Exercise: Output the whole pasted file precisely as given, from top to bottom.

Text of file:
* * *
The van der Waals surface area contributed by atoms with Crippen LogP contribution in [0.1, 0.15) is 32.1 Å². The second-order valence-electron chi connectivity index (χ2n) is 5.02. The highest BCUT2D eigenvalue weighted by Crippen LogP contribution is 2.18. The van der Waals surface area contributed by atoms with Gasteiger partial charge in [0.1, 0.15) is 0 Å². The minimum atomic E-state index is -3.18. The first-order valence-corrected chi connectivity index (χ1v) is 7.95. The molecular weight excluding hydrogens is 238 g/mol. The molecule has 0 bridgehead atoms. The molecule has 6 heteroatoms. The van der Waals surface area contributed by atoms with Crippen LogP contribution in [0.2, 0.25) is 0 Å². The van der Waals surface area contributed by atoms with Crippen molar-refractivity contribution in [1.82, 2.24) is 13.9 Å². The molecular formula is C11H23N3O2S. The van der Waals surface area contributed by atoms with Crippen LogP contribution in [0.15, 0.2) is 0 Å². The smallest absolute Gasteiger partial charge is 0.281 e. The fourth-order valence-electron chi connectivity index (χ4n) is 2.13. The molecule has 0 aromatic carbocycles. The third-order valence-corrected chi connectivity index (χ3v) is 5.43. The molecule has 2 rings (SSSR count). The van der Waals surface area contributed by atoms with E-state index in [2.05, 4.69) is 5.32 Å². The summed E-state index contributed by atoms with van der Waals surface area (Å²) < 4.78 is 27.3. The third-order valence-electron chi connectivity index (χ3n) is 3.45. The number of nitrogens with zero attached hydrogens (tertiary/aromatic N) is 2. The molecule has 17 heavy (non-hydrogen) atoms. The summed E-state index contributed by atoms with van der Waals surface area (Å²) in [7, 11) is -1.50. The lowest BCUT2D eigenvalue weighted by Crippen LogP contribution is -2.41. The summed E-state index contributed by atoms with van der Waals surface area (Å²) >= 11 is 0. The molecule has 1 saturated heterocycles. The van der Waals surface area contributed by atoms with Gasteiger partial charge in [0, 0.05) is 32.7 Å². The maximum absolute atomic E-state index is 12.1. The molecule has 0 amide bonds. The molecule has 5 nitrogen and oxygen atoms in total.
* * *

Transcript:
The van der Waals surface area contributed by atoms with Crippen LogP contribution in [0.1, 0.15) is 32.1 Å². The second-order valence-electron chi connectivity index (χ2n) is 5.02. The highest BCUT2D eigenvalue weighted by Crippen LogP contribution is 2.18. The van der Waals surface area contributed by atoms with Gasteiger partial charge in [0.1, 0.15) is 0 Å². The minimum atomic E-state index is -3.18. The first-order valence-corrected chi connectivity index (χ1v) is 7.95. The molecular weight excluding hydrogens is 238 g/mol. The molecule has 0 bridgehead atoms. The molecule has 6 heteroatoms. The van der Waals surface area contributed by atoms with Crippen LogP contribution in [0.2, 0.25) is 0 Å². The van der Waals surface area contributed by atoms with Crippen molar-refractivity contribution in [1.82, 2.24) is 13.9 Å². The molecular formula is C11H23N3O2S. The van der Waals surface area contributed by atoms with Crippen LogP contribution in [0.15, 0.2) is 0 Å². The smallest absolute Gasteiger partial charge is 0.281 e. The fourth-order valence-electron chi connectivity index (χ4n) is 2.13. The molecule has 0 aromatic carbocycles. The third-order valence-corrected chi connectivity index (χ3v) is 5.43. The molecule has 2 rings (SSSR count). The van der Waals surface area contributed by atoms with E-state index in [2.05, 4.69) is 5.32 Å². The summed E-state index contributed by atoms with van der Waals surface area (Å²) < 4.78 is 27.3. The third-order valence-electron chi connectivity index (χ3n) is 3.45. The number of nitrogens with zero attached hydrogens (tertiary/aromatic N) is 2. The molecule has 17 heavy (non-hydrogen) atoms. The summed E-state index contributed by atoms with van der Waals surface area (Å²) in [7, 11) is -1.50. The lowest BCUT2D eigenvalue weighted by Crippen LogP contribution is -2.41. The summed E-state index contributed by atoms with van der Waals surface area (Å²) >= 11 is 0. The molecule has 1 saturated heterocycles. The van der Waals surface area contributed by atoms with Gasteiger partial charge in [0, 0.05) is 32.7 Å². The maximum absolute atomic E-state index is 12.1. The molecule has 0 amide bonds. The molecule has 5 nitrogen and oxygen atoms in total.